Released in June 2008, the Lavida sedan from the joint venture of SAIC and Volkswagen became the No. 1 selling passenger car in China last year with 251,615 deliveries, and retained its lead in the first two months of 2011. In the hotly contested market of the compacts, it outsold an assortment of able competitors: the long-established Corolla and Civic; the fast ascending Elantra; the youth-appealing Focus, Fiesta, and Cruze; the extremely affordable copycat BYD F3.
The quick and huge success of Lavida mystifies many, for it seems to excel in nothing but being average–plain looking, not noticeably cheaper than its rivals, and a bit underpowered. What’s its cachet? First of all, where did it come from?
VW China has routinely re-named and re-sold old models as new (in both the "Jetta"-Bora-Sagitar and Santana-"Passat"-Magotan families, for instance, three generations have evolved in parallel), but insisted that Lavida is of a different case. It is said to be the first locally developed product from Shanghai-VW, and not directly modeled upon or derived from any current or previous VW cars. However, many think otherwise, and a set of possible sources have been presented, which include the fourth generation Jetta, Skoda Octavia, and the Neeza concept.
Whatever its origins, Lavida is structurally most close to the New Bora (a facelifted fourth-generation Jetta from the other VW venture in China: FAW-VW), both built on the PQ34 platform, and seems to have benefited enormously from the long and ubiquitous presence of the Jetta family in China. In fact, many have come to view Lavida as a new face of that family, a latecomer that is visually more pleasing while equally reliable. Lavida provides a more exciting choice which is by no means adventurous.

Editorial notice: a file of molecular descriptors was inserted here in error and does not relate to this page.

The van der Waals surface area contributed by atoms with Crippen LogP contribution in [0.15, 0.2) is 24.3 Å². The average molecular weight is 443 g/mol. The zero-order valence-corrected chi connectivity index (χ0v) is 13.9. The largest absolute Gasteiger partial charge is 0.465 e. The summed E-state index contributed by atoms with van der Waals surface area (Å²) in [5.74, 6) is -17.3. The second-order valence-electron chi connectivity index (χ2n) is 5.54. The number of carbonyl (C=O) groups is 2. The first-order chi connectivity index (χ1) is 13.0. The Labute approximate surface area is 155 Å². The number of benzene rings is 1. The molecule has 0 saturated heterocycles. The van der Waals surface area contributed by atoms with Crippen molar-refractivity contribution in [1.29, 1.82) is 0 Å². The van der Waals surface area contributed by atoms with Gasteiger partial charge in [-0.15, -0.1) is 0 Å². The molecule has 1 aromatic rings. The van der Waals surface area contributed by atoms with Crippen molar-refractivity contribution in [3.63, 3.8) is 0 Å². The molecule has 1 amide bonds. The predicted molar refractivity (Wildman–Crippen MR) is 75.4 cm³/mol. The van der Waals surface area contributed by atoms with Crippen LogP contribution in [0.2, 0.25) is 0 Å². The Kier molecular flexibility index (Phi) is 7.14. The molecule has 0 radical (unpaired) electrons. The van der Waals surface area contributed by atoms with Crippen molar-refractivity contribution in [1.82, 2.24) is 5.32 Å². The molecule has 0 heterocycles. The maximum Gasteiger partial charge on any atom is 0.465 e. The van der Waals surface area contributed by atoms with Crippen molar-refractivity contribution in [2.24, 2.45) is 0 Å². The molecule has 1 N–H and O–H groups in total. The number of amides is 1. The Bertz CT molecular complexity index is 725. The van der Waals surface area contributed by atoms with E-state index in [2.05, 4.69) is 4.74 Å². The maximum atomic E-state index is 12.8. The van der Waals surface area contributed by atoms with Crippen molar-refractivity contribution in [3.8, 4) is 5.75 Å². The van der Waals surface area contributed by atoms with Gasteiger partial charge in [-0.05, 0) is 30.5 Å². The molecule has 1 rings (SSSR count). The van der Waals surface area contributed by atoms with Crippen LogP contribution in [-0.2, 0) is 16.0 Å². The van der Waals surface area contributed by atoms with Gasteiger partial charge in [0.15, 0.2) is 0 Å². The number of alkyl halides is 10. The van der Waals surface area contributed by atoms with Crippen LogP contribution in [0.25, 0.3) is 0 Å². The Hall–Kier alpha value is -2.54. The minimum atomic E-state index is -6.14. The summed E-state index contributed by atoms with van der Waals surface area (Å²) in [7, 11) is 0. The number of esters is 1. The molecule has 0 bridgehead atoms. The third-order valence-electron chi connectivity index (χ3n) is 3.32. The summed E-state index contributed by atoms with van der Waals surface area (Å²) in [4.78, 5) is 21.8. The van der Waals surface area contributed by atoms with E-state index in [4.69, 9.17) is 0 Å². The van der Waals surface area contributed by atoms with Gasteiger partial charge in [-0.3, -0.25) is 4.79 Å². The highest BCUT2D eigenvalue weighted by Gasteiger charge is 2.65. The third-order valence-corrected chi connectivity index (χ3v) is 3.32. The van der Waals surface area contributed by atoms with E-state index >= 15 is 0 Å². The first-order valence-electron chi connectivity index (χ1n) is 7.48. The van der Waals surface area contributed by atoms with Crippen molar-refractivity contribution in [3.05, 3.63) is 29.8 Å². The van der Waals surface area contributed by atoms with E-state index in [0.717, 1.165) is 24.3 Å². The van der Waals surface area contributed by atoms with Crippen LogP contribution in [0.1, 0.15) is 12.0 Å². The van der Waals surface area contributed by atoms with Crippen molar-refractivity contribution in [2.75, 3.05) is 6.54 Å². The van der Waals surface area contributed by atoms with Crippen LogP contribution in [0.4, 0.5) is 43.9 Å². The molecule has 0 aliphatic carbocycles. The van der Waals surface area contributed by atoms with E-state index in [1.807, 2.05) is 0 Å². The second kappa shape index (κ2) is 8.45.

Shanghai-VW proudly attributes Lavida’s success to "local adaptation:" it is the No.1, it says, because it better suits the "Chinese needs and aesthetic tastes." But what exactly are those characteristically Chinese needs and tastes? In what ways does Lavida embody them? We venture to list four.
1. There is clearly a measured blandness in Lavida, interpreted by many as a sign of confidence, reliability, and openness. Its styling is prudent and mainstream, while not outmoded.
2. It looks bigger and more expensive than it is. It is a compact that seeks to look like a mid-size through having a longer body, more chrome, faux-wood trim, and leather wrappings.
3. While appearing more upscale than it is, Lavida is actually cheap and easy to maintain, as parts are widely available via the Jettas.
4. It offers better fuel economy at the cost of performance. Its main engine choice is a 1.6-liter that can put out no more than 77kW of power, and consumes no more than 6L of gasoline per 100km at 90km/h (the turbo 1.4L is a later addition, which is even more fuel-miserly).
Present these features under a VW logo, you get an affordable, mainstream car from a global brand that pretends to be something more. Pompous, to an outsider, it is still a dependable choice.
This is a clever strategy, but nothing original. To a large extent, the development of Lavida was inspired by its main target, the popular Buick Excelle from Shanghai-VW’s crosstown rival, Shanghai-GM. Derived from Daewoo Lacetti, the Excelle is dressed up like a smaller LaCrosse and the Buick branding is designed to convince the locals that it is above the Chevy class.
Practical but longing to be recognized as members of a higher group–that is the life (La Vida) of China’s middle class.